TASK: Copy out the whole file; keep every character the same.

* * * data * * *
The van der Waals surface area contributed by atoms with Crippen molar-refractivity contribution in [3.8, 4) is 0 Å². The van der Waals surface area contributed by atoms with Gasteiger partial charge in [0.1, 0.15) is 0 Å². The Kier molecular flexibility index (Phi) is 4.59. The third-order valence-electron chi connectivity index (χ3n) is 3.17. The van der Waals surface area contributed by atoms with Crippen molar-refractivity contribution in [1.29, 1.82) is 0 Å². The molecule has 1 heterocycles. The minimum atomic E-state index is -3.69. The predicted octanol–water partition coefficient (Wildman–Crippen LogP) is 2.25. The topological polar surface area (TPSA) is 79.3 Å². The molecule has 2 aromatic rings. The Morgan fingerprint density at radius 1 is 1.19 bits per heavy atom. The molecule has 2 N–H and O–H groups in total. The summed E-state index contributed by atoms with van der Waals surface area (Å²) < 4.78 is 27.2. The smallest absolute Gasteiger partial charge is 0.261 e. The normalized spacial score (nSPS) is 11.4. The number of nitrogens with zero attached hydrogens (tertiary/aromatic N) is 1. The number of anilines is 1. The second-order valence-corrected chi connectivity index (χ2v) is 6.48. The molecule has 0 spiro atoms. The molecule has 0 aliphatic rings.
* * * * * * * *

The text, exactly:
The van der Waals surface area contributed by atoms with Crippen molar-refractivity contribution in [3.8, 4) is 0 Å². The van der Waals surface area contributed by atoms with Gasteiger partial charge in [0.1, 0.15) is 0 Å². The Kier molecular flexibility index (Phi) is 4.59. The third-order valence-electron chi connectivity index (χ3n) is 3.17. The van der Waals surface area contributed by atoms with Crippen molar-refractivity contribution in [1.29, 1.82) is 0 Å². The molecule has 1 heterocycles. The minimum atomic E-state index is -3.69. The predicted octanol–water partition coefficient (Wildman–Crippen LogP) is 2.25. The topological polar surface area (TPSA) is 79.3 Å². The molecule has 2 aromatic rings. The Morgan fingerprint density at radius 1 is 1.19 bits per heavy atom. The molecule has 2 N–H and O–H groups in total. The summed E-state index contributed by atoms with van der Waals surface area (Å²) < 4.78 is 27.2. The smallest absolute Gasteiger partial charge is 0.261 e. The normalized spacial score (nSPS) is 11.4. The number of nitrogens with zero attached hydrogens (tertiary/aromatic N) is 1. The number of anilines is 1. The second-order valence-corrected chi connectivity index (χ2v) is 6.48. The molecule has 0 spiro atoms. The molecule has 0 aliphatic rings.